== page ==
Mass-rescue forum focuses on 'preparing for the unprepared'

The following is the text of a news release from the International Maritime Rescue Federation (IMRF):

(STONEHAVEN, United Kingdom) — What's the worst that can happen at sea? A passenger ferry capsizing? A cruise ship on fire? An airliner ditching? An oil rig explosion? Any incident that requires the rescue of large numbers of people at sea will be immensely challenging – and is likely to be beyond normal response capabilities. What can be done about that? How can we prepare for such events?

The International Maritime Rescue Federation (IMRF) has held a maritime mass-rescue operations subject-matter expert course – believed to be the first of its kind – at Chalmers University of Technology in Gothenburg, Sweden, on June 14-16.

The event attracted 40 senior personnel with emergency planning responsibilities from 18 countries: Australia, Azerbaijan, Belgium, Canada, Finland, France, Hong Kong, Iceland, Malaysia, the Maldives, Malta, the Netherlands, New Zealand, Portugal, Sweden, the United Kingdom, Uruguay and the United States.

"This course has brought senior emergency planners together to discuss common challenges and highlight important issues relating to maritime mass-rescue operations," said Bruce Reid, the IMRF's chief executive. "Working together, we can share our experiences and ideas. While we cannot stop accidents occurring, we do have the capacity, by working with SAR services around the world, to improve preparedness and save more lives."

Mass-rescue operations are, by international definition, beyond normal search and rescue (SAR) capability: there are more people in distress than there are SAR units available to save them. How many people this will be depends on the circumstances – location, weather and sea conditions, the availability of rescue craft locally – but mass-rescue operations are a global concern, in developed as well as developing states. Emergency response organizations need to "be prepared for the unprepared," ready to respond to emergencies of a scale they are not resourced for – which may be rare, but are extremely challenging.

The aim of the course was to study in depth the generic issues identified by the IMRF's mass-rescue operations project, enabling the participants to develop subject-matter expertise. Focus on the issues enables the review and development of detailed plans to fill the "capability gap" back home. The participants worked in facilitated breakout sessions to discuss the issues in turn, coming together again to present their results. There was also a lively tabletop exercise delivered by specialists from the United States Coast Guard, which allowed some of the mass-rescue challenges to be demonstrated in an example scenario, based on a passenger ferry fire.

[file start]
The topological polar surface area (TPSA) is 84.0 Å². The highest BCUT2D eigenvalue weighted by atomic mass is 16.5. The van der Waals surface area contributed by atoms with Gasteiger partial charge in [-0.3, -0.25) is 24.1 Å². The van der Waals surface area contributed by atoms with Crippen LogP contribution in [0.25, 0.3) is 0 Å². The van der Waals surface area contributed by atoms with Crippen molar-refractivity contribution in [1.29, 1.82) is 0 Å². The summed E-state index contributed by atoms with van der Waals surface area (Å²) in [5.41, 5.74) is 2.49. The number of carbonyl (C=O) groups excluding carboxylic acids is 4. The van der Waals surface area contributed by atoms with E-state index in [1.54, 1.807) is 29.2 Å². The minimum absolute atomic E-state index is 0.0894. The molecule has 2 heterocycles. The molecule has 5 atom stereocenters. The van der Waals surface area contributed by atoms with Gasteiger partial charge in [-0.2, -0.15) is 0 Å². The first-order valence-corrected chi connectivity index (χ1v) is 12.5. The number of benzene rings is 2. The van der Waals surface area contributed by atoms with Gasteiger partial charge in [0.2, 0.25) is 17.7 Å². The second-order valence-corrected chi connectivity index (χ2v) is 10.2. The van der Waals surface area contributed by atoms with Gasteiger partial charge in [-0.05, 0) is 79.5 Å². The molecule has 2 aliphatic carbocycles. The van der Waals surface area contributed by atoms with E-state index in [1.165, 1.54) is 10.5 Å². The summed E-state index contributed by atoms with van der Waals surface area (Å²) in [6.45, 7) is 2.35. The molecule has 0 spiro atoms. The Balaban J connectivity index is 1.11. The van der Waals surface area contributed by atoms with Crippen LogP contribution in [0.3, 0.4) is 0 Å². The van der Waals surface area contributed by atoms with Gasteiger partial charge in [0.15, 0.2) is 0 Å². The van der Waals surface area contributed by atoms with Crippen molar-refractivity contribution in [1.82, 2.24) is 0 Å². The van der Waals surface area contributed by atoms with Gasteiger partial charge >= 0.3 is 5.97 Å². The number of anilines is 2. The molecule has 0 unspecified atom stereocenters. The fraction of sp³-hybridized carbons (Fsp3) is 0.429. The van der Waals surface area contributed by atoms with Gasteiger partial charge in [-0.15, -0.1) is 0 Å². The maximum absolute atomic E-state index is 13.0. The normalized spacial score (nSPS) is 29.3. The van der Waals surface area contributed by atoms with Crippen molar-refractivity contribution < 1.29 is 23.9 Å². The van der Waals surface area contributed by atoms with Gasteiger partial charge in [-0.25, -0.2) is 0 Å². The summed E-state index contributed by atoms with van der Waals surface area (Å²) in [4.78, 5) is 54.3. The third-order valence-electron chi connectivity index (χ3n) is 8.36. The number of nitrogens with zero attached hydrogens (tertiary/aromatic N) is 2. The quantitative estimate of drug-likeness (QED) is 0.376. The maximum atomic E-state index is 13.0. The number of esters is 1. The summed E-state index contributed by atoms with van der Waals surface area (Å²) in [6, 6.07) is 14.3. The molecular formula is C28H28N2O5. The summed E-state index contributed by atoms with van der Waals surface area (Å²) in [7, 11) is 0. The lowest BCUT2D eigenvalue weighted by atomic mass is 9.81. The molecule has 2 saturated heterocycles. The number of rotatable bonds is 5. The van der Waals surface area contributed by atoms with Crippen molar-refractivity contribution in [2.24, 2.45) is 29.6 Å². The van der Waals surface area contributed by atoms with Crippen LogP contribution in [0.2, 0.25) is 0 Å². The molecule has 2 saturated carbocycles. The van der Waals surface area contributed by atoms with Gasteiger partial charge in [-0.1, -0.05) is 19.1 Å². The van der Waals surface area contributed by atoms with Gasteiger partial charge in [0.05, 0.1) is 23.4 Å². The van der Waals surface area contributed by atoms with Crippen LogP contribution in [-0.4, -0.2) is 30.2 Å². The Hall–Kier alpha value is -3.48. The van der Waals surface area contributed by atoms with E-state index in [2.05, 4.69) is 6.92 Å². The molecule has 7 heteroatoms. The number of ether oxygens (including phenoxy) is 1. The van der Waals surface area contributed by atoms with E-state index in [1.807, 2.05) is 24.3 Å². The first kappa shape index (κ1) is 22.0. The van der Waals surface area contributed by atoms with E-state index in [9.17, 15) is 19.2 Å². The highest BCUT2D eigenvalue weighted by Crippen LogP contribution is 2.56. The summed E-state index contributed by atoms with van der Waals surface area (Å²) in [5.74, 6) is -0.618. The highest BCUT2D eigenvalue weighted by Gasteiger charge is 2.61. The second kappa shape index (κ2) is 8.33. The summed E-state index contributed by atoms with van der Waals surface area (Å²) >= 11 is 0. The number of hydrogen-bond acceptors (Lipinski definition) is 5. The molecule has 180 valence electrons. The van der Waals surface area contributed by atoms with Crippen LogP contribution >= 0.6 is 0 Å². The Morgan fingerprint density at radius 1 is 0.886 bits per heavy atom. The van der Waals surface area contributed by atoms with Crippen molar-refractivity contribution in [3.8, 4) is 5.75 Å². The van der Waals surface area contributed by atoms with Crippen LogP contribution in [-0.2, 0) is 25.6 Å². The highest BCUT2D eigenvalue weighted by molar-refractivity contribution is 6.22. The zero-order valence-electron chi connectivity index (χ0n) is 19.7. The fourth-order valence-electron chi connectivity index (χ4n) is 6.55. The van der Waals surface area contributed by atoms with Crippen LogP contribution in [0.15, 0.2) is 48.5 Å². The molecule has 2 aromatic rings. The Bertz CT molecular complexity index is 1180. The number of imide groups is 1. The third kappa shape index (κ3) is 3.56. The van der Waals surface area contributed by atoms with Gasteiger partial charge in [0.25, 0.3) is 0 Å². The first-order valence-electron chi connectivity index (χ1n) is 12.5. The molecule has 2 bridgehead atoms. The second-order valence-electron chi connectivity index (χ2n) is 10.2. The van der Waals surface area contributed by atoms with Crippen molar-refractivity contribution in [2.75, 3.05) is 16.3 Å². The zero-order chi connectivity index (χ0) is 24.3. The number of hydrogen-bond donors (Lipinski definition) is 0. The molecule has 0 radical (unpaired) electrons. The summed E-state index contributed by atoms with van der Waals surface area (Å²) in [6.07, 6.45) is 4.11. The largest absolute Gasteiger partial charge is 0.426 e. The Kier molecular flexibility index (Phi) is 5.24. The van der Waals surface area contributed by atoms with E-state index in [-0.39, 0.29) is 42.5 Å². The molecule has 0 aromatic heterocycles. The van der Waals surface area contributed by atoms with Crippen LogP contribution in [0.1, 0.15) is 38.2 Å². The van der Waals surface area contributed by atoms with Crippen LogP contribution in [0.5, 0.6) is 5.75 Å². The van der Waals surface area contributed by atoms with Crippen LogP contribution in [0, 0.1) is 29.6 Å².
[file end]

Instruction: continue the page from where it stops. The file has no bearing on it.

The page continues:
"This has been the best brain-drain session on SAR that I have attended in my 18-year career," said Ahmed Mujuthaba Mohamed, commanding officer of the Maldives National Defense Force Coast Guard. "It was beneficial in every aspect of mass-rescue operations and maritime SAR, with so much experience and knowledge shared passionately among colleagues from all corners. I am sincerely grateful to the IMRF for opening this avenue for the Maldives and its SAR community, where this experience will be utilized in the best way possible."

"The commitment and enthusiasm of all involved in this course was great to see," said the IMRF's mass-rescue operations project manager, David Jardine-Smith. "The participants are well aware that they or their organizations may have to conduct a mass-rescue operation one day, and they are determined to be as ready as they can. They know it's not 'if' but 'when' …

"We will now be following up with the participants for their thoughts on this first course, and will offer it elsewhere as resources become available. We also want to hear what the effects of the course have been – how it has helped the participants prepare for mass rescue."

The course was run with the support of the EU Picasso Project, which aims to achieve modern and well-developed maritime transport, with a well-trained and up-to-date work force, that enables the sector to become greener, safer and more efficient and sustainable. For more information on the project, see, and on the course hosts, Chalmers University of Technology,

By Professional Mariner Staff